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Microwave Thermos

Mini microwave emitter screws into top of thermos bottle
  [vote for,

Thermos bottles can keep foods and drinks hot for a long time, but not indefinitely. Microwaves are great for reheating things, but they can't heat thermoses.

To overcome these limitations, I propose a special thermos bottle lid, with a microwave embedded into it.

When you want to consume the contents of the thermos, you simply press a button on the outside of the lid, and the rechargable battery (or capacitor) powers the microwave for several seconds.

A digital thermometer lets the user know how hot the food is, and a digital thermostat can be used instead of a timer, to control how long the reheat process is active.

To conserve battery life, the thermos can also be operated while plugged into an electrical outlet.

goldbb, Jun 08 2009


       Ok, maybe instead of saying "thermos," I should have said, vacuum flask or dewar flask.   

       Wikipedia says, "Thermos, their tradename for their flasks, remains a registered trademark in some countries but was declared a genericized trademark in the U.S. in 1963 as it is colloquially synonymous with vacuum flasks in general. In fact, it is far more common for Americans to use the term thermos than vacuum flask." Since I'm an American, I hope you'll forgive me for using "thermos," when I meant vacuum flask.   

       That first link points to a foam insulated container, which is made under the Thermos brand label, but is not a vacuum flask (it uses foam insulation). Perhaps more importantly, it doesn't have a microwave in it... it is merely microwave safe.   

       None of the other links even indicate how they're insulated.   

       Naturally, any stainless steel vacuum thermos, or metallized glass vacuum thermos, cannot be put inside of a microwave (or at least, not with useful results).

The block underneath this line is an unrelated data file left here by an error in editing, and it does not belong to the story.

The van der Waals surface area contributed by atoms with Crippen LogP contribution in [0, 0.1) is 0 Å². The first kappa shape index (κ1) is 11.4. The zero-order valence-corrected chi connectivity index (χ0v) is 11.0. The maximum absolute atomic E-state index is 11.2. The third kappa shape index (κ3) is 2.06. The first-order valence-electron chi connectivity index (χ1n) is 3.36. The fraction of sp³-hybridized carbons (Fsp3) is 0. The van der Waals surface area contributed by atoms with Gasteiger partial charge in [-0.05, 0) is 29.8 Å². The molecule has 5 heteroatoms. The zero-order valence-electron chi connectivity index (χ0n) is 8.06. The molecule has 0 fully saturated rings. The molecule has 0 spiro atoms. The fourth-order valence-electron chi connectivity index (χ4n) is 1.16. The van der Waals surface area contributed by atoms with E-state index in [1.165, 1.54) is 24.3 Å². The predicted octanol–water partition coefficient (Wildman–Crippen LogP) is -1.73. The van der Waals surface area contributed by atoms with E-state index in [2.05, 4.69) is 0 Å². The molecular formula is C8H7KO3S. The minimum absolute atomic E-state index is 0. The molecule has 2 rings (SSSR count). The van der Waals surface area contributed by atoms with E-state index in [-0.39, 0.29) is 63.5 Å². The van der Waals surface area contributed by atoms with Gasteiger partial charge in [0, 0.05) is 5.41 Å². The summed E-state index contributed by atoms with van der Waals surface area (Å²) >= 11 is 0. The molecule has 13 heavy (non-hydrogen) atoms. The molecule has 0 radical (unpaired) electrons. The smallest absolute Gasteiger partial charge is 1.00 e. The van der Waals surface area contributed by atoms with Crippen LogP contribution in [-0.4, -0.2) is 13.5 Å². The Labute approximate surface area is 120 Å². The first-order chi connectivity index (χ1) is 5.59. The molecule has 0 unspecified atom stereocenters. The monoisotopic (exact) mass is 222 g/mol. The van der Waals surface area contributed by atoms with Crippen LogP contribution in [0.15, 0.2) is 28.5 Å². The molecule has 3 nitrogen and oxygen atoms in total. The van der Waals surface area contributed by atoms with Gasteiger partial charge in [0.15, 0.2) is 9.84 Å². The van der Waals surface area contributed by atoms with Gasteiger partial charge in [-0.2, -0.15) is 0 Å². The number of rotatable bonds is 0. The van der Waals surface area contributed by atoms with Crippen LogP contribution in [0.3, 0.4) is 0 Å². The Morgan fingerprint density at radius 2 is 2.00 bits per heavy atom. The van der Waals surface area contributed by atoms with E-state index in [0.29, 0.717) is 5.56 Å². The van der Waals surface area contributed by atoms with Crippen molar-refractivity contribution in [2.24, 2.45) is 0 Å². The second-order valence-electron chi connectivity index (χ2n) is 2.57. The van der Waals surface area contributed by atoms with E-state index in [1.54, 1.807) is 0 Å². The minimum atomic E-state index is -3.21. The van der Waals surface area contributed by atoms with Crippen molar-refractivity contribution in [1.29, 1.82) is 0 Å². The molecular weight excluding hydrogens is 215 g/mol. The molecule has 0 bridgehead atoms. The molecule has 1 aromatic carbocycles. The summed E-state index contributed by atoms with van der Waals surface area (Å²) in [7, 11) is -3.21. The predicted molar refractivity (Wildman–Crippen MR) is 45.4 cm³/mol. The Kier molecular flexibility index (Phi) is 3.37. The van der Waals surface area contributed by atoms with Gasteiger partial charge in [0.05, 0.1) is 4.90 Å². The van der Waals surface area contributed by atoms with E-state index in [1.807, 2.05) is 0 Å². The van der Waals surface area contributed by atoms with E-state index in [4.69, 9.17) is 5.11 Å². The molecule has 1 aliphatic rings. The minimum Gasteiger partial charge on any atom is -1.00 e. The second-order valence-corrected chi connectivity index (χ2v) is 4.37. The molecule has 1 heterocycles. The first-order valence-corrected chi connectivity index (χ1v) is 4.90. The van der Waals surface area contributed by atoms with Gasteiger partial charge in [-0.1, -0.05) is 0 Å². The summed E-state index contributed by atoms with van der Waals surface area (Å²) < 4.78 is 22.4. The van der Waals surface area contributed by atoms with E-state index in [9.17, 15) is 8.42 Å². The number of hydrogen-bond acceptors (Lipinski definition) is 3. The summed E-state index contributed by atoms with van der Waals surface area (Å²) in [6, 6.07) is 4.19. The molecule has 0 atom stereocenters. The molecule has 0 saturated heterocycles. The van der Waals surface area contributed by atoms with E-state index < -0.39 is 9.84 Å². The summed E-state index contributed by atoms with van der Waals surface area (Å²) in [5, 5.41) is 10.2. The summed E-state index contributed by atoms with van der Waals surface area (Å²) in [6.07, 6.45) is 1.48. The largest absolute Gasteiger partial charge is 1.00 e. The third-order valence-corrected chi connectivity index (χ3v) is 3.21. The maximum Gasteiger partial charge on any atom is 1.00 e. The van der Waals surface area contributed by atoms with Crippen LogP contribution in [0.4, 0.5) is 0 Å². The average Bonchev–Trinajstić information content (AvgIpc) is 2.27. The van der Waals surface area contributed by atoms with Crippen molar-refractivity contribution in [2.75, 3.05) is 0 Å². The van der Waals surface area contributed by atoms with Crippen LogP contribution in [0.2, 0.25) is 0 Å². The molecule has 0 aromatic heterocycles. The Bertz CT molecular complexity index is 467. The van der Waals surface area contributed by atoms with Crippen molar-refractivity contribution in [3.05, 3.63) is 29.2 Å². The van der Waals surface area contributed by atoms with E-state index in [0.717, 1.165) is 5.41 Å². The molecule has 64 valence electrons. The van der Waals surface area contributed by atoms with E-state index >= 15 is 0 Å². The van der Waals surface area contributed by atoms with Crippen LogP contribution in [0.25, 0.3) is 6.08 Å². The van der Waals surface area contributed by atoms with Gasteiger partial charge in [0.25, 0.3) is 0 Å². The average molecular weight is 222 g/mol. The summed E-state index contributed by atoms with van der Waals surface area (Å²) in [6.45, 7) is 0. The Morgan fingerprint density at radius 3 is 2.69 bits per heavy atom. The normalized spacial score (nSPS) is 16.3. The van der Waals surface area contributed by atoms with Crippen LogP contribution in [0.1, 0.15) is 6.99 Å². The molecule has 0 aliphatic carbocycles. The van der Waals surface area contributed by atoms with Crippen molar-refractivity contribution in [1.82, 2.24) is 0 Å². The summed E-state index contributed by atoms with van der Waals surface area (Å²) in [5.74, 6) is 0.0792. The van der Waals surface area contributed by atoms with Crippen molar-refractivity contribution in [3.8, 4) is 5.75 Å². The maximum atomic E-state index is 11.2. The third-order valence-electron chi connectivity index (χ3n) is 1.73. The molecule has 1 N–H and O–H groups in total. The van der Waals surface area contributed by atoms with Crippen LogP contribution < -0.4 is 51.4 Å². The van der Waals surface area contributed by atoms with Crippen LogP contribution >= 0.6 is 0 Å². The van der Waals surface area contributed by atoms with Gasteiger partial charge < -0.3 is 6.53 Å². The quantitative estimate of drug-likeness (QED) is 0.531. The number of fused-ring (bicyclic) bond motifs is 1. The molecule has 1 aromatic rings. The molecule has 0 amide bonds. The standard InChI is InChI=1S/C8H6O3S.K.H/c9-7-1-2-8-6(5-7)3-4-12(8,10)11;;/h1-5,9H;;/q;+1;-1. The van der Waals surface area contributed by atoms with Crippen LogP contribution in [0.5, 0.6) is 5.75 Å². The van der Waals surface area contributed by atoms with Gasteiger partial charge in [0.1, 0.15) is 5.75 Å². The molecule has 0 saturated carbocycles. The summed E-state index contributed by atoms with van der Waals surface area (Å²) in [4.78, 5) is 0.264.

However, if the microwave emmiter is inside of the flask, the reflective metal (or metallized glass) interior should be perfect for ensuring that any microwaves which pass through the top region of the food, will reflect in a way that gives them another chance to reach the food.
goldbb, Jun 09 2009

       As far as I know, all vacuum flasks are either made of metal, or are made of glass with a metal coating.   

       If you stick one in a microwave oven, that metal will reflect the microwaves, preventing the contents of the flask from being heated.   

       The reason a foam insulated flask can be microwaved is that the microwaves pass right through the foam as if it weren't there.
goldbb, Jun 09 2009

       Won't the microwave radiation only have access to the top surface of the flask's contents, whereas in a radiotransparent container in a regular microwave oven it has access to all sides?
notexactly, Jun 14 2019

       If you build a lump of a suitably radioactive isotope into the flask, the contents will stay hot* indefinitely.   

       *There may also be some slight neutron activation of the beverage.
8th of 7, Jun 14 2019

       There's got to be a market for neutron-activated beer.
MaxwellBuchanan, Jun 14 2019

       A dirty martini but a dirty beer? Maybe a dirty depth charge.
wjt, Jun 15 2019

       Best thing about this idea is that, if the microwave is battery powered, you can just put the battery in backwards and it will chill a cold drink.
MaxwellBuchanan, Jun 15 2019

       //put the battery in backwards and it will chill a cold drink//   

       booooo! hisssssss
Voice, Jun 20 2019


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